University of Agder
Master of Science in Business Administration: International Management and Strategy Term Paper- ORG 409 International Management
The influence of Culture on Reward and Compensation Management practices across subsidiaries of a Multinational Company
Kwame Ohene Djan
(Student Nr: 166289)
6th November, 2012
2.0 REVIEW OF RELEVANT PRIOR LITERATURE
Table 1 Summary of Research Findings
3.0 A CONCEPTUAL MODEL………………………………………………………………. 12
4. 0 CONCLUSION AND RESEARCH QUESTION
The positive effects of being able to identify and effectively manage the motivational needs of employees of a company cannot be overemphasized. However this is not an easy task as employees, as human as they are, have complex behavioral responses to different types of motivational schemes. This complexity increases in the case of multinational firms in their quest to identify and manage the motivational needs of employees who are host-country nationals as this requires cultural sensitivity among other factors. Unfortunately, most global firms tend to overlook this important cultural aspect of international human resource management because of the perceived high rate of convergence. This perception puts most expatriate managers at a risk of applying global compensation management practices to employees who are host-country nationals. The purpose of this paper was to explore the effects of cultural values of host country on the reward and compensation management practices of a subsidiary of a multinational company from a theoretical perspective. This was done through a critical review of papers that employed various cultural characteristics and their influence on employees reward preferences. The study revealed that cultural values still play a critical role in employees’ rewards preferences despite the increased rate of convergence. However owing to the complexity and dynamism of human behavior and the influences of the external business environment, Human Resource (HR) managers operating in foreign-owned subsidiaries cannot fully rely on cultural stereotypes in making decisions regarding reward and compensation of host-country nationals.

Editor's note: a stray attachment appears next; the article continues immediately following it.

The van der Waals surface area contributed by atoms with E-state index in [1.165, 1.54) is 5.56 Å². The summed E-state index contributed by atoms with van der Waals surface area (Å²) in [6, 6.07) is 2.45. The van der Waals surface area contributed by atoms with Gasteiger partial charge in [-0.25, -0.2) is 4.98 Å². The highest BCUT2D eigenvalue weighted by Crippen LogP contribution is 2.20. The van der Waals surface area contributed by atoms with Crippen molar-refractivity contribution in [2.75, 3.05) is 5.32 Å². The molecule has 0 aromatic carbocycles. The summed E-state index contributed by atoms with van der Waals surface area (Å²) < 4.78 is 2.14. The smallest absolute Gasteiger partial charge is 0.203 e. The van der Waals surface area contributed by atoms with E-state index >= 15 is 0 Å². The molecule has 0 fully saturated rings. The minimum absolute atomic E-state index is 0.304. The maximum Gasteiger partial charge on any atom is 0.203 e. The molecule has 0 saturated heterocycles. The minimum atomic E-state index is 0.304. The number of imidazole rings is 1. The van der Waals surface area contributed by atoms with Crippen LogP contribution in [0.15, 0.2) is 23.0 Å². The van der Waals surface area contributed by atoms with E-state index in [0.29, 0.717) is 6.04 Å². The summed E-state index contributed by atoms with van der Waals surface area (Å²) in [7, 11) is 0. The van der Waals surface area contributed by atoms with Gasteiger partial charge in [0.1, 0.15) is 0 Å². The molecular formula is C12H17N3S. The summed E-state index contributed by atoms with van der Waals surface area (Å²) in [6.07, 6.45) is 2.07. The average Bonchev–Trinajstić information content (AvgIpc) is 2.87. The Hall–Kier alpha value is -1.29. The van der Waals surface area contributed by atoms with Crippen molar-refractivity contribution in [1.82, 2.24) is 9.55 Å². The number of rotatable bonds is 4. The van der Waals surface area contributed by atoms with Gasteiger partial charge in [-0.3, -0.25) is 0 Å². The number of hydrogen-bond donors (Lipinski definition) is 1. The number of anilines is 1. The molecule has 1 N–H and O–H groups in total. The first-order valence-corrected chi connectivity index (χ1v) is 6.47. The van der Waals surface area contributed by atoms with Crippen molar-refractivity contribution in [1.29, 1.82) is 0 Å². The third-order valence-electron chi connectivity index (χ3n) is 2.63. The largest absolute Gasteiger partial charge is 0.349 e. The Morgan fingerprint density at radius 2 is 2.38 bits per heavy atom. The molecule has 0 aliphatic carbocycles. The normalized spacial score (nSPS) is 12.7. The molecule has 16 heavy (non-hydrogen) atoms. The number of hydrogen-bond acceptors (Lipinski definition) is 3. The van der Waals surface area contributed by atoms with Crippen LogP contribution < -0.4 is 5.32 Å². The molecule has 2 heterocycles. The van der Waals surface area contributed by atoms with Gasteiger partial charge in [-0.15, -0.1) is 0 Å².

KEY WORDS: Culture, International Human Resource Management, reward and compensation.
According to Lowe, Milliman, De Cieri and Dowling (2002 pp 46), three factors make effective human resource management critical in the quest for global competitiveness. First, “increased emphasis on multinational trade and the growth of foreign subsidiaries has heightened the need for managers in foreign countries”. Second, “expansion of the international work force brings increased capabilities and often lower costs to multinationals”. Third, “the traditional factors of production (capital, technology, raw materials, and information) are increasingly fungible, with employee quality the only sustainable source of competitive advantage to developed country multinationals”. This makes the search for an appropriate compensation package for Host Country Nationals very relevant in this era of increased globalization.
Cross-border business leads to interactions with not only different political and socio economic paradigms but also cultures (Porter, 1990, in Chiang, 2005). According to (Bond 1999 pp 3–4 in Chiang, 2005) ‘culture’ is one of the most important factors influencing global operations and as he indicated, “simply exporting Western cultural norms is not possible today without conflict”.
“In the face of globalization, organizations strive to find the balance between global and local in designing and implementing Human Resource Management (HRM) practices” (Aycan, 2005 pp 1,083).While multinational corporations feel the pressure to ensure the standardization of HRM practices, on one hand, and localization, on the other, organizations with a multicultural workforce try to...
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Chiang, F. 2005. A critical examination of Hofstede’s thesis and its application to international reward management. International Journal of Human Resource Management, 16:1545-1563
Deresky, H., 2012, International Management Managing Across Borders and Cultures (7th Ed). 354-360, Prentice Hall, One Lake Street, Upper Saddle River, New Jersey.
Lowe, K.B., Milliman, J., De Cieri, H. and Dowling, P.J. 2002. International Compensation Practices: A Ten-Country Comparative Analysis. Wiley Periodicals, Inc, 41(1): 45–66
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